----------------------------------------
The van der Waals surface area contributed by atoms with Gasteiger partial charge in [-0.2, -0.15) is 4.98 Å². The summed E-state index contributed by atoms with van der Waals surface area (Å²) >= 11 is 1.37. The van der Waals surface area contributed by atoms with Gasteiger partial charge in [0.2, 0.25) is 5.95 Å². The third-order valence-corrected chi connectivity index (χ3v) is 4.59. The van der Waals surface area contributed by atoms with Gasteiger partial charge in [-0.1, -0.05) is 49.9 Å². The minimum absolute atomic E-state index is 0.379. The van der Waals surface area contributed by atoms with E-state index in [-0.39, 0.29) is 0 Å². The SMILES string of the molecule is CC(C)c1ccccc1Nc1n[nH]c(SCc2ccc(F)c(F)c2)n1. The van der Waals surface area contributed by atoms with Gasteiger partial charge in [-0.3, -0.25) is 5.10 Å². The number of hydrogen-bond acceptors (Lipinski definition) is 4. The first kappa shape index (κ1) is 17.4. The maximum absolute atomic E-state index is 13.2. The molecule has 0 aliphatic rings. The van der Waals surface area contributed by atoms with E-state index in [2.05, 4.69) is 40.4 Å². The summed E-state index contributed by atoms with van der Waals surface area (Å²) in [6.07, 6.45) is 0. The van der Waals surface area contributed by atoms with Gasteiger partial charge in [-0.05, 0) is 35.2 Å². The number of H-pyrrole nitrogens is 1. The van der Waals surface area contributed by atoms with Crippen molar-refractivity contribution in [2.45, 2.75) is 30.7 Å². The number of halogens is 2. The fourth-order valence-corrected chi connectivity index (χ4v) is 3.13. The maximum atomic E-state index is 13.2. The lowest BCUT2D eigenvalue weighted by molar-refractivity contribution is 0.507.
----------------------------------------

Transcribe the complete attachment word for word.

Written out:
The van der Waals surface area contributed by atoms with Gasteiger partial charge in [-0.2, -0.15) is 4.98 Å². The summed E-state index contributed by atoms with van der Waals surface area (Å²) >= 11 is 1.37. The van der Waals surface area contributed by atoms with Gasteiger partial charge in [0.2, 0.25) is 5.95 Å². The third-order valence-corrected chi connectivity index (χ3v) is 4.59. The van der Waals surface area contributed by atoms with Gasteiger partial charge in [-0.1, -0.05) is 49.9 Å². The minimum absolute atomic E-state index is 0.379. The van der Waals surface area contributed by atoms with E-state index in [-0.39, 0.29) is 0 Å². The SMILES string of the molecule is CC(C)c1ccccc1Nc1n[nH]c(SCc2ccc(F)c(F)c2)n1. The van der Waals surface area contributed by atoms with Gasteiger partial charge in [-0.3, -0.25) is 5.10 Å². The number of hydrogen-bond acceptors (Lipinski definition) is 4. The first kappa shape index (κ1) is 17.4. The maximum absolute atomic E-state index is 13.2. The molecule has 0 aliphatic rings. The van der Waals surface area contributed by atoms with E-state index in [2.05, 4.69) is 40.4 Å². The summed E-state index contributed by atoms with van der Waals surface area (Å²) in [6.07, 6.45) is 0. The van der Waals surface area contributed by atoms with Gasteiger partial charge in [-0.05, 0) is 35.2 Å². The number of H-pyrrole nitrogens is 1. The van der Waals surface area contributed by atoms with Crippen molar-refractivity contribution in [2.45, 2.75) is 30.7 Å². The number of halogens is 2. The fourth-order valence-corrected chi connectivity index (χ4v) is 3.13. The maximum atomic E-state index is 13.2. The lowest BCUT2D eigenvalue weighted by molar-refractivity contribution is 0.507.